"We did not contribute to the floods because we are able to control our garbage. It was only in Maricaban that we had a flood problem, but the waters immediately subsided," Trindidad said.

In Makati City, the spokesperson of Major Jejomar Binay said garbage collection has never been a problem in the city because they have effectively implemented their own garbage segregation scheme.

Lito Anzures said they collect non-degradable garbage every Monday, Wednesday and Friday, while biodegradable items are collected every Tuesday, Thursday and Saturday. Bulk garbage are disposed on Sundays.

Segregation violators are be given a warning on the first offense. Another violation and collectors will not be picking up their garbage. They will be fined accordingly if they are caught improperly disposing of their trash.

As a result, the Makati segregation system has been commended by the Department of Environment and Natural Resources.
Camanava flood recedes
Floodwater in the Camanava (Caloocan, Malabon, Navotas, Valenzuela) area receded yesterday, but classes in all school levels and government offices were still suspended.

"Like in other Metro Manila areas, classes in all levels and government offices remained suspended in our area," Genesis Sanoy of the Navotas’ social welfare department said.

Sanoy said that only government agencies with disaster-related functions were required to report for work.

He said that despite improved weather conditions yesterday morning, around 24 families, or 120 individuals, living in low-lying barangay of Sipak Almasin were brought to safer ground at the Bagumbayan Elementary School.

"We have a common problem with other flood-prone localities. Many of those severely affected by the flood still refuse to heed our call to evacuate for their own safety," Sanoy said.

He cited in particular Barangay Tangos residents, who despite the rising water still refused to leave their dwellings.

Alma Miranda of the Malabon City Department of Social Welfare and Development (DSWD) said there was no more flooding in the city’s 21 barangays.

Malabon, situated below sea level, suffers the most during flashfloods.

Even in the absence of rain, most of the city’s barangays are submerged in floodwaters when high tide occurs.

In Caloocan City, Abet Quarisma of the city hall’s information center, said that most parts of the city, except portions of the Dagat-Dagatan area, are now clear of floodwater.

Cecilia Menesis of the Valenzuela City police station Tactical Operation Center said that of the city’s 32 barangays, only Viente Realis remained impassable to light vehicles as of 1 p.m. yesterday.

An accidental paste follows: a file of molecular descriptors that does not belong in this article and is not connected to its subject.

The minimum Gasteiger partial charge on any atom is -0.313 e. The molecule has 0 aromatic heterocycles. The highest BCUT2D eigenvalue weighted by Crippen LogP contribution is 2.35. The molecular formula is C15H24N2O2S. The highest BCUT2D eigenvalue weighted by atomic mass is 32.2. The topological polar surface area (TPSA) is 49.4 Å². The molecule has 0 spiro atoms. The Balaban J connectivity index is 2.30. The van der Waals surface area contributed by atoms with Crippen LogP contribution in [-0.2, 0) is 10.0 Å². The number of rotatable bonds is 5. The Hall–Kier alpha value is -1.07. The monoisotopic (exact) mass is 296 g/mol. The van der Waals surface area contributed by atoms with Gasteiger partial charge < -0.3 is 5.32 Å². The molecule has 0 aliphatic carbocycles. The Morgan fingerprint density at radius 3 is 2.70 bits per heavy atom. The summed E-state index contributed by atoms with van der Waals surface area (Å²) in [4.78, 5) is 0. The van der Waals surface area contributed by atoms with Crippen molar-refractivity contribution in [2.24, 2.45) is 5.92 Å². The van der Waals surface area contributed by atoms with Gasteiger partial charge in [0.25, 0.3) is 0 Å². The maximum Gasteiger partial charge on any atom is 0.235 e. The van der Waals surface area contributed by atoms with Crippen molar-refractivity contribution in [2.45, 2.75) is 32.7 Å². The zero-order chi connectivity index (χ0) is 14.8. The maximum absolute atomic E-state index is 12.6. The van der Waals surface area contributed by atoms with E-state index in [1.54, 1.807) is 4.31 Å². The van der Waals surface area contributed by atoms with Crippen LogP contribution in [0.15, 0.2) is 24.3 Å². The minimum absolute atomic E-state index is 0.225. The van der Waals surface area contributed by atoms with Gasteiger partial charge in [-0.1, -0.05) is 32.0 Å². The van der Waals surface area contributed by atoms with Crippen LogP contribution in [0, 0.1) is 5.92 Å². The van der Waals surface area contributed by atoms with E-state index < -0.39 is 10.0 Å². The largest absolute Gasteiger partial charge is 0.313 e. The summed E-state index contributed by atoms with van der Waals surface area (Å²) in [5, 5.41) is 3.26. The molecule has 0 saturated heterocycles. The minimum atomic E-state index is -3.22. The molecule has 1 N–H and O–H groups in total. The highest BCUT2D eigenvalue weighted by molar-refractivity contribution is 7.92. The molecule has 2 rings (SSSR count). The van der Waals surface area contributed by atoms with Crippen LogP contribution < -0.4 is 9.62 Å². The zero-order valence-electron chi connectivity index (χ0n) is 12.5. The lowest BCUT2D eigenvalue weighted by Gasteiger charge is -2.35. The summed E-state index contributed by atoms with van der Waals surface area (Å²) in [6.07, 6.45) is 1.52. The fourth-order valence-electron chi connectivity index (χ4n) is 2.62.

Wednesday’s flooding, according to the residents in the area, was the worse ever in Camanava. They blamed it on clogged waterways caused by uncollected garbage.
No major damage
The Department of Public Works and Highways (DPWH) reported no significant infrastructure damage despite torrential rains and widespread flooding the past two days, but blamed garbage for much of the experienced flashfloods in Luzon.

DPWH Assistant Secretary Rafael Yabut said clogged drainage systems were the primary cause of the floods in Metro Manila. He said creeks are now heavily silted while squatting on its fringes caused them to become narrower.

DPWH’s flood control functions in Metro Manila have been transferred to the MMDA, although foreign-funded flood control projects remain in its jurisdiction.

Yabut assured that danger on the "seriously damaged" Tullahan bridge at the boundary of Valenzuela and Malabon on McArthur Highway has not worsened after river water swamped the 50-year-old concrete bridge.

The recent heavy rains has caused river water, along with its garbage, to engulf the bridge leaving little visible sign of its permanently barricaded center lanes to warn motorists.

Works has started on a detour bridge a few meters upstream before the six-lane Tullahan bridge for a year-long reconstruction that will elevate the bridge some 1.2 meters from the water.

Yabut said other bridges in Metro Manila that are crucial to ease traffic flow would soon be inaugurated. He said Sevilla bridge in Mandaluyong will be opened on Aug. 29 while Dongalo bridge in Parañaque will be inaugurated on Sept. 15.

Yabut said the P8-million Tullahan detour bridge could also be ready in a month’s time. With Evelyn Macairan, Pete Laude, Jose Aravilla